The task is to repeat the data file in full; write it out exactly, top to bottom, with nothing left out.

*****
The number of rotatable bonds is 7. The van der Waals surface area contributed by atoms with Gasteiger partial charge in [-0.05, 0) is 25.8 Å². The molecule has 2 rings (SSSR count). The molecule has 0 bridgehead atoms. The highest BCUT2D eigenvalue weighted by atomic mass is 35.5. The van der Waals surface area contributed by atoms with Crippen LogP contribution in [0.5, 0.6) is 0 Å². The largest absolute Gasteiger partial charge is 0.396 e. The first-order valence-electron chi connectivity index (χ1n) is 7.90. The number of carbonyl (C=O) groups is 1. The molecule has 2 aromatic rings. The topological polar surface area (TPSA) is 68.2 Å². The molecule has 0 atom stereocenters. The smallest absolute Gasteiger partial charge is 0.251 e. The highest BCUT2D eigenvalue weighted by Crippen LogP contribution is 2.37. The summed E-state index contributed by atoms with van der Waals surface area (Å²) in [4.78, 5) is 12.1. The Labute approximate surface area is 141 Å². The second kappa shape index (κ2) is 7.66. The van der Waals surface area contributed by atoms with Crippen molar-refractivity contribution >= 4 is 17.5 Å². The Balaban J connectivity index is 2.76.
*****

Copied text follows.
The number of rotatable bonds is 7. The van der Waals surface area contributed by atoms with Gasteiger partial charge in [-0.05, 0) is 25.8 Å². The molecule has 2 rings (SSSR count). The molecule has 0 bridgehead atoms. The highest BCUT2D eigenvalue weighted by atomic mass is 35.5. The van der Waals surface area contributed by atoms with Crippen LogP contribution in [0.5, 0.6) is 0 Å². The largest absolute Gasteiger partial charge is 0.396 e. The first-order valence-electron chi connectivity index (χ1n) is 7.90. The number of carbonyl (C=O) groups is 1. The molecule has 2 aromatic rings. The topological polar surface area (TPSA) is 68.2 Å². The molecule has 0 atom stereocenters. The smallest absolute Gasteiger partial charge is 0.251 e. The highest BCUT2D eigenvalue weighted by Crippen LogP contribution is 2.37. The summed E-state index contributed by atoms with van der Waals surface area (Å²) in [4.78, 5) is 12.1. The Labute approximate surface area is 141 Å². The second kappa shape index (κ2) is 7.66. The van der Waals surface area contributed by atoms with Crippen molar-refractivity contribution >= 4 is 17.5 Å². The Balaban J connectivity index is 2.76.